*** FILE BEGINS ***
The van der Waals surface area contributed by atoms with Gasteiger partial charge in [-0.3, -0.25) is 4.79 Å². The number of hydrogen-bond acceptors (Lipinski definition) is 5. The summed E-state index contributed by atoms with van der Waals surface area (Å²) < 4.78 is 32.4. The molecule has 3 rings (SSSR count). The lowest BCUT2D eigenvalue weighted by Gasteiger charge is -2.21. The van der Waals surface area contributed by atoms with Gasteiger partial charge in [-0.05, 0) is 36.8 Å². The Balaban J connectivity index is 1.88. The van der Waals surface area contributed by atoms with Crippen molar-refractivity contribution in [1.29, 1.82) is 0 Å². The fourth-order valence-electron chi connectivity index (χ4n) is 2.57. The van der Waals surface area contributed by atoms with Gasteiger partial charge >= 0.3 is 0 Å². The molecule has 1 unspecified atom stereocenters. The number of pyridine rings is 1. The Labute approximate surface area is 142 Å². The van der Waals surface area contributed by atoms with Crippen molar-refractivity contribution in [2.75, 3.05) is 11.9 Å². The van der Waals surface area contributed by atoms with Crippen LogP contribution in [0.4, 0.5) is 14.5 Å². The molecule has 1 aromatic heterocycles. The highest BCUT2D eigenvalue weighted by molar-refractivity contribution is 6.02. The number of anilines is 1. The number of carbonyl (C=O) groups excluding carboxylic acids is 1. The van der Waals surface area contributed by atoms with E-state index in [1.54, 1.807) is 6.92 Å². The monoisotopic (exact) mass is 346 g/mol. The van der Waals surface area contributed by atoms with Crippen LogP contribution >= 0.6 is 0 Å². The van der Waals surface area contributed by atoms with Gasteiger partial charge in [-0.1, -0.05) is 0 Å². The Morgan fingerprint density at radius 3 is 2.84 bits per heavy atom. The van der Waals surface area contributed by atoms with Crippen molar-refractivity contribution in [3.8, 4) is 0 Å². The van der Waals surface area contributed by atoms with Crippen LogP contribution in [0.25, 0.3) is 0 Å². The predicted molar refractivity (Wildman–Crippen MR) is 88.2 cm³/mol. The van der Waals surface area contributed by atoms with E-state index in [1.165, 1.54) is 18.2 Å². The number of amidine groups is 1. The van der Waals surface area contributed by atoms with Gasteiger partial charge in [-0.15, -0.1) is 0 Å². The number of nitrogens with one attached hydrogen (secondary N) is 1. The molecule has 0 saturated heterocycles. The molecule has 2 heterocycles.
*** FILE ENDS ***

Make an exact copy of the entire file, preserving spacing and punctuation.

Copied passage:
The van der Waals surface area contributed by atoms with Gasteiger partial charge in [-0.3, -0.25) is 4.79 Å². The number of hydrogen-bond acceptors (Lipinski definition) is 5. The summed E-state index contributed by atoms with van der Waals surface area (Å²) < 4.78 is 32.4. The molecule has 3 rings (SSSR count). The lowest BCUT2D eigenvalue weighted by Gasteiger charge is -2.21. The van der Waals surface area contributed by atoms with Gasteiger partial charge in [-0.05, 0) is 36.8 Å². The Balaban J connectivity index is 1.88. The van der Waals surface area contributed by atoms with Crippen molar-refractivity contribution in [1.29, 1.82) is 0 Å². The fourth-order valence-electron chi connectivity index (χ4n) is 2.57. The van der Waals surface area contributed by atoms with Gasteiger partial charge >= 0.3 is 0 Å². The molecule has 1 unspecified atom stereocenters. The number of pyridine rings is 1. The Labute approximate surface area is 142 Å². The van der Waals surface area contributed by atoms with Crippen molar-refractivity contribution in [2.75, 3.05) is 11.9 Å². The van der Waals surface area contributed by atoms with Crippen LogP contribution in [0.4, 0.5) is 14.5 Å². The molecule has 1 aromatic heterocycles. The highest BCUT2D eigenvalue weighted by molar-refractivity contribution is 6.02. The number of anilines is 1. The number of carbonyl (C=O) groups excluding carboxylic acids is 1. The van der Waals surface area contributed by atoms with E-state index in [1.54, 1.807) is 6.92 Å². The monoisotopic (exact) mass is 346 g/mol. The van der Waals surface area contributed by atoms with Crippen LogP contribution >= 0.6 is 0 Å². The van der Waals surface area contributed by atoms with Gasteiger partial charge in [-0.1, -0.05) is 0 Å². The Morgan fingerprint density at radius 3 is 2.84 bits per heavy atom. The van der Waals surface area contributed by atoms with Crippen molar-refractivity contribution in [3.8, 4) is 0 Å². The van der Waals surface area contributed by atoms with Crippen LogP contribution in [0.25, 0.3) is 0 Å². The predicted molar refractivity (Wildman–Crippen MR) is 88.2 cm³/mol. The van der Waals surface area contributed by atoms with E-state index in [1.165, 1.54) is 18.2 Å². The number of amidine groups is 1. The van der Waals surface area contributed by atoms with Gasteiger partial charge in [-0.15, -0.1) is 0 Å². The number of nitrogens with one attached hydrogen (secondary N) is 1. The molecule has 0 saturated heterocycles. The molecule has 2 heterocycles.